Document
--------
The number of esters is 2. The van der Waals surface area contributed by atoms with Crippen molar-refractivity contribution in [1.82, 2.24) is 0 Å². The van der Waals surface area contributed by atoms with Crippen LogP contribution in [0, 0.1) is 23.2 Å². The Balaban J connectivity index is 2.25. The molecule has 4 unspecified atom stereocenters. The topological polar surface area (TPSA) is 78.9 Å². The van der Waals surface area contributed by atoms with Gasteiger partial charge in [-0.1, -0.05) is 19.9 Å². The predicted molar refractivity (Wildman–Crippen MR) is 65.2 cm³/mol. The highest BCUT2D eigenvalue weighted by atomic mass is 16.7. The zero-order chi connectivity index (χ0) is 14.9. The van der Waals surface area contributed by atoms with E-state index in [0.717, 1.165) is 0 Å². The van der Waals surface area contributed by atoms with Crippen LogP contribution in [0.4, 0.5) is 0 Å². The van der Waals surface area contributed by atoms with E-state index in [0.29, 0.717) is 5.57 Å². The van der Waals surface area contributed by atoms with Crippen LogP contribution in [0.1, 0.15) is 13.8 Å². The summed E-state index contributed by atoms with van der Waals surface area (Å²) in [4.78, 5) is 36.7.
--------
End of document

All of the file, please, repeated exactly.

The number of esters is 2. The van der Waals surface area contributed by atoms with Crippen molar-refractivity contribution in [1.82, 2.24) is 0 Å². The van der Waals surface area contributed by atoms with Crippen LogP contribution in [0, 0.1) is 23.2 Å². The Balaban J connectivity index is 2.25. The molecule has 4 unspecified atom stereocenters. The topological polar surface area (TPSA) is 78.9 Å². The van der Waals surface area contributed by atoms with Gasteiger partial charge in [-0.1, -0.05) is 19.9 Å². The predicted molar refractivity (Wildman–Crippen MR) is 65.2 cm³/mol. The highest BCUT2D eigenvalue weighted by atomic mass is 16.7. The zero-order chi connectivity index (χ0) is 14.9. The van der Waals surface area contributed by atoms with E-state index in [0.717, 1.165) is 0 Å². The van der Waals surface area contributed by atoms with Crippen LogP contribution in [0.4, 0.5) is 0 Å². The van der Waals surface area contributed by atoms with E-state index in [0.29, 0.717) is 5.57 Å². The van der Waals surface area contributed by atoms with Crippen LogP contribution in [0.1, 0.15) is 13.8 Å². The summed E-state index contributed by atoms with van der Waals surface area (Å²) in [4.78, 5) is 36.7.